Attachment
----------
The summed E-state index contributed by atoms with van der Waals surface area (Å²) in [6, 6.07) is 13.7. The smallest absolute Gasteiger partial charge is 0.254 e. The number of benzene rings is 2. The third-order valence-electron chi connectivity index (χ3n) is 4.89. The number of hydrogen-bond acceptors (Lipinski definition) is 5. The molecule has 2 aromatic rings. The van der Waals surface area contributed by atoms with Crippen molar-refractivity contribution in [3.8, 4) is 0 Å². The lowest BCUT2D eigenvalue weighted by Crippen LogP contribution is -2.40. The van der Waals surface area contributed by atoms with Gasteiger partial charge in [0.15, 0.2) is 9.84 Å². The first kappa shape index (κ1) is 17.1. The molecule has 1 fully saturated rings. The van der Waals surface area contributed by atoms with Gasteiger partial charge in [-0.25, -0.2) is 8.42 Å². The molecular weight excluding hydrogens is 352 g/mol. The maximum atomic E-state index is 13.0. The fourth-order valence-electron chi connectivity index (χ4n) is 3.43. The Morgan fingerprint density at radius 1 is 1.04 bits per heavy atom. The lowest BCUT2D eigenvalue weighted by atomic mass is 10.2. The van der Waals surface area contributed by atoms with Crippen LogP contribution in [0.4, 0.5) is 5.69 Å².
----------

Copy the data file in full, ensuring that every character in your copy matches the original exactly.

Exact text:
The summed E-state index contributed by atoms with van der Waals surface area (Å²) in [6, 6.07) is 13.7. The smallest absolute Gasteiger partial charge is 0.254 e. The number of benzene rings is 2. The third-order valence-electron chi connectivity index (χ3n) is 4.89. The number of hydrogen-bond acceptors (Lipinski definition) is 5. The molecule has 2 aromatic rings. The van der Waals surface area contributed by atoms with Crippen molar-refractivity contribution in [3.8, 4) is 0 Å². The lowest BCUT2D eigenvalue weighted by Crippen LogP contribution is -2.40. The van der Waals surface area contributed by atoms with Gasteiger partial charge in [0.15, 0.2) is 9.84 Å². The first kappa shape index (κ1) is 17.1. The molecule has 1 fully saturated rings. The van der Waals surface area contributed by atoms with Gasteiger partial charge in [-0.25, -0.2) is 8.42 Å². The molecular weight excluding hydrogens is 352 g/mol. The maximum atomic E-state index is 13.0. The fourth-order valence-electron chi connectivity index (χ4n) is 3.43. The Morgan fingerprint density at radius 1 is 1.04 bits per heavy atom. The lowest BCUT2D eigenvalue weighted by atomic mass is 10.2. The van der Waals surface area contributed by atoms with Crippen LogP contribution in [0.4, 0.5) is 5.69 Å².